been exhausting herself. This would not
have been tbe case It Russia bad been so
improvident as to back up her French ally
in Faaboda, and France, therefore, ought
to be very grateful Instead of Intimating,
as some Frenchmen bave, that she was left
in the lurch.
Very little trustworthy news of Portugal
comes direct to tbe news centers of Europe
from Lisbon. Advices, however, that ar
rive In Madrid from the west ars sent over
Europe without any Interference on tbe
part of the Spanish censor. A cable du
patch from this source recently contained
tbe Information that great excitement had
been caused by the passage of a bill calcu
lated to convert the foreign debt, and tbat
In consequence 200 naval officers who peti
tioned King Csrlos against the convention
bad refused to withdraw tbe protest. It
now seems that the movement against tbe
government measure Is general, particularly
In the university centres. At Colmbra the
university bas been cloeed and the stu
dents bave been expelled from the town.
The pupils st the Polytechnic school la
Lisbon bave been parading the town shout
ing "Down with the traitors!" "Long live
our country!" "Down with the conven
tions with the foreign bondholders!"
Up to a certain point In alt tbe coronation
ceremonies It appears that it la to be "their
majesties." but when It comes to pass tbat
(bin royal pair ahall be seated oa tbe pair
of thrones in Westminster Abbey, that of
following Mr. Harrlraan's mode of reason
ing, the government ought to get out of
the business of government, because a
great majority of the men who make up the
government know very little about the
science of government. Mr. Harrlman la
a profound thinker, and it is not easy to
understand how the country managed to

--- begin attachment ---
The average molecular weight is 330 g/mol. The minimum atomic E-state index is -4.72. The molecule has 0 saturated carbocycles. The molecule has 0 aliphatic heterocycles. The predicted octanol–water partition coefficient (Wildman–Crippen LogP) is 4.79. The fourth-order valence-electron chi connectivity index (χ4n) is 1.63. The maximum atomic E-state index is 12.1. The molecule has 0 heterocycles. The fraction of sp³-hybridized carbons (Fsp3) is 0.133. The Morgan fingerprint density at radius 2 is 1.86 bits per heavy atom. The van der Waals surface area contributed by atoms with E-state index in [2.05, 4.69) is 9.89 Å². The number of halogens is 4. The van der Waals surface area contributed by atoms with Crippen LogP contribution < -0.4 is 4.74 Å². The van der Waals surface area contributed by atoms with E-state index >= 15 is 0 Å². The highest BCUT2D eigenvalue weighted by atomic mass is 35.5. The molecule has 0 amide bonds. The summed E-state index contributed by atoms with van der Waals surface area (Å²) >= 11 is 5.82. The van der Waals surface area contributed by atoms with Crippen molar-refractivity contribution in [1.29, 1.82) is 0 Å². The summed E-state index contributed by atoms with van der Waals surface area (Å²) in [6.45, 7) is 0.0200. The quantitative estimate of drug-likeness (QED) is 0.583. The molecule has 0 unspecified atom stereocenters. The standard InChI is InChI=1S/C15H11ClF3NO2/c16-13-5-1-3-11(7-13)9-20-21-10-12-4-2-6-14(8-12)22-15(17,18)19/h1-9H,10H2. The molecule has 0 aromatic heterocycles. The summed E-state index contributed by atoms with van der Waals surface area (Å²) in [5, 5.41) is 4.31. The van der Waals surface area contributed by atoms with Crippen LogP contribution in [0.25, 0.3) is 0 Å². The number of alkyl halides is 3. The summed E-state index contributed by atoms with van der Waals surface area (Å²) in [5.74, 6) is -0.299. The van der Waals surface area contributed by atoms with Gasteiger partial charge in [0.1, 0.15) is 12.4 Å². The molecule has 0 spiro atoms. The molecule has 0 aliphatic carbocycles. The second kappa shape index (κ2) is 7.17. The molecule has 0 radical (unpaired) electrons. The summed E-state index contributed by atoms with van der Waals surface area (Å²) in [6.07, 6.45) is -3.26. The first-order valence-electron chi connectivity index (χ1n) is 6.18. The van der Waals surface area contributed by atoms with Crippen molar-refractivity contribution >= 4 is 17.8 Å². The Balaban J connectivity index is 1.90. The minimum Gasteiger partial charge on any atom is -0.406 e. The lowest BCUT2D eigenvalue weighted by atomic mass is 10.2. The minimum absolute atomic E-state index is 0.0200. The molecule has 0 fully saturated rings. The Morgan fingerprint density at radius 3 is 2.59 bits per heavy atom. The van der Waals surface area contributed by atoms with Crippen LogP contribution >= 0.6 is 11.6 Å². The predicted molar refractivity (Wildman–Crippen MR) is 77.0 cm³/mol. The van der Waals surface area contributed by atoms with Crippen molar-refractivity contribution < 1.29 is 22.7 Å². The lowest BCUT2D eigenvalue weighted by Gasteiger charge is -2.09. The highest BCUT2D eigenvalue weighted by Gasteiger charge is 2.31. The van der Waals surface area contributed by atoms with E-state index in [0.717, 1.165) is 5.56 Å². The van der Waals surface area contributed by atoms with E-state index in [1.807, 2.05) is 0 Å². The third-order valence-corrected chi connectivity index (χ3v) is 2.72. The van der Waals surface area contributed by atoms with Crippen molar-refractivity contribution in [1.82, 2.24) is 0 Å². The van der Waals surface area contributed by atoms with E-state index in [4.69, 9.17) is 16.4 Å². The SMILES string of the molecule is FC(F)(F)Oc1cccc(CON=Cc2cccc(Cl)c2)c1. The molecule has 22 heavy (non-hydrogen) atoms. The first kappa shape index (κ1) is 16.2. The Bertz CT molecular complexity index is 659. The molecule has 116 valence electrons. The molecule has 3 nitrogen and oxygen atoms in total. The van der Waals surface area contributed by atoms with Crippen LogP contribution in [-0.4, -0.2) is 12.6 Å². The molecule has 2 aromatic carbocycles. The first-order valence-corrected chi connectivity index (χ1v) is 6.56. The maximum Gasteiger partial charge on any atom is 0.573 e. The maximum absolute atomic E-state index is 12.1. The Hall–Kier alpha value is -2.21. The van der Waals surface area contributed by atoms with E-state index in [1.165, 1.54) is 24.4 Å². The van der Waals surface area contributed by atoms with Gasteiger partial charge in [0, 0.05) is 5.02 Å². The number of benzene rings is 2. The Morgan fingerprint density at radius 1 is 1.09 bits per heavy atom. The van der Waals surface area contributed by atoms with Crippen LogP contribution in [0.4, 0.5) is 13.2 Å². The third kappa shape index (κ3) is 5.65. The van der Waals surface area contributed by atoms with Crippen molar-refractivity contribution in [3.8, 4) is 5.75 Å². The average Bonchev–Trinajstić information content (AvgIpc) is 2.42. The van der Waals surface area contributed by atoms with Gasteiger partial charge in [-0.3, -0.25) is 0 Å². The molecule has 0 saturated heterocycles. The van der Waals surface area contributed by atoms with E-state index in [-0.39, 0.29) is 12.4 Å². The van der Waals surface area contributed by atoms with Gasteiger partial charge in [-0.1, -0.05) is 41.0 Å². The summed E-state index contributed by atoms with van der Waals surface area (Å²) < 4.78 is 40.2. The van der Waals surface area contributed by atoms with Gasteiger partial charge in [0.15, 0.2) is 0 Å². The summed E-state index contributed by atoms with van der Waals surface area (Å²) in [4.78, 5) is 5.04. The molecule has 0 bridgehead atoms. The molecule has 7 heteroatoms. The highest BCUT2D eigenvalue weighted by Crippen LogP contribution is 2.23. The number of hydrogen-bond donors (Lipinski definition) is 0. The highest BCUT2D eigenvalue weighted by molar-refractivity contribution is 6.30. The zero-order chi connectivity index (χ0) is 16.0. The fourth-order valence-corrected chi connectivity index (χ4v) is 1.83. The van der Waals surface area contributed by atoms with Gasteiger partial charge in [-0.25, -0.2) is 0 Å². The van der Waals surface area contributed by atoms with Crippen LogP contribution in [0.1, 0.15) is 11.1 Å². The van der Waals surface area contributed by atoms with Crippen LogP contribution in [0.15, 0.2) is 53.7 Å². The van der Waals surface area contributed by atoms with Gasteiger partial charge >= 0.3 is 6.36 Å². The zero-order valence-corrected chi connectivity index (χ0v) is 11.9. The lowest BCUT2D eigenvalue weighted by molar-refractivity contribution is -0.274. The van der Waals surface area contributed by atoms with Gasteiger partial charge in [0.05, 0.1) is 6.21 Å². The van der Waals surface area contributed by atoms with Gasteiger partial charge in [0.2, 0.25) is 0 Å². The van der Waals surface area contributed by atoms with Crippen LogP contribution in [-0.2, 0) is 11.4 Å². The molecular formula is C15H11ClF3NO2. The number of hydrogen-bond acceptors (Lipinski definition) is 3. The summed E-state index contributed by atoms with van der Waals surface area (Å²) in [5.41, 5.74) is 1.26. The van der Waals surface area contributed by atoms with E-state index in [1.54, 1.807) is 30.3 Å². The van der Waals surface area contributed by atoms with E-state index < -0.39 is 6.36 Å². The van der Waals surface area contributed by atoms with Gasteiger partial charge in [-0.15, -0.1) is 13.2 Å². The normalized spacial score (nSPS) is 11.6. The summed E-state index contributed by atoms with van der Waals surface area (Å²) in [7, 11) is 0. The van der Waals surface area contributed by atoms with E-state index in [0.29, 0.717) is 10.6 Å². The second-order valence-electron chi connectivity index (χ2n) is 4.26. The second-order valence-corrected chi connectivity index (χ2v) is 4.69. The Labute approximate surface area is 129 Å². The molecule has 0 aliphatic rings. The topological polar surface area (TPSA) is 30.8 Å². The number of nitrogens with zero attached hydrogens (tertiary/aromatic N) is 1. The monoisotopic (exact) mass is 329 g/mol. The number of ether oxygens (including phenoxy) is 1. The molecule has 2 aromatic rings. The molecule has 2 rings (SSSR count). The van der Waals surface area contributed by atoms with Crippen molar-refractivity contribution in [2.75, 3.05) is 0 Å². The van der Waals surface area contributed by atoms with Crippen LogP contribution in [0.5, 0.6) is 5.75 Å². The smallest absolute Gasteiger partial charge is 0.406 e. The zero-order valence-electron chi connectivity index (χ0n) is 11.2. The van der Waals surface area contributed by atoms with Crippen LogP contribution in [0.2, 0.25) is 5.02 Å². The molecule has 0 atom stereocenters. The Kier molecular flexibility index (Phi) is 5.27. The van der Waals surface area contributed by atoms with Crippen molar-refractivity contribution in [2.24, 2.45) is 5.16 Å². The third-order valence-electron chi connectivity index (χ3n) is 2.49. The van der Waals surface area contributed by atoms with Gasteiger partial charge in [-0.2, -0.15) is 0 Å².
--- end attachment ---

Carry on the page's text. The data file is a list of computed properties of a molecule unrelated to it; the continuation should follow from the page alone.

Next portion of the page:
toddle along before bs began to volunteer
New York World.
E. H. Harrlman, the bead of the Union
Faciflo system, In bis manifesto pleading
tor a better understanding between rail
roads and the public, attempts to excuse
over-capltaluatlon by analogy with the
farmer whose land has risen in value from
$5 an acre to $75 or $100. "Why." he asks,
- ''should ths people who put their time and
'their money in the railroads be asked to do
any more than the people who have been
benefited by the facilities given by the rail
road .companies?" Naturally Mr. Harrl
man does not believe In federal supervision
of railroads, and as to the Interstate Com
merce commission he says:
"I do not think transportation companies
should bavs to submit to dictation or con
trol by bodies who do not know anything
No analogy can be drawn between a 100
aore farm and an 18,000-mile railroad sys
tem like Mr. Harrlman's. The latter Is
within its territory an absolute monopoly,
made by the combination of formerly com
peting lines.' It all the farms of the west
wars combined In one enormous "merger"
for the purpose of charging for wheat "what
the trafflo would bear," that plainly would
be against publlo policy. So It is against
public policy when railroad combinations,
capitalized at three, four or five times the
value of their plants and properties, ex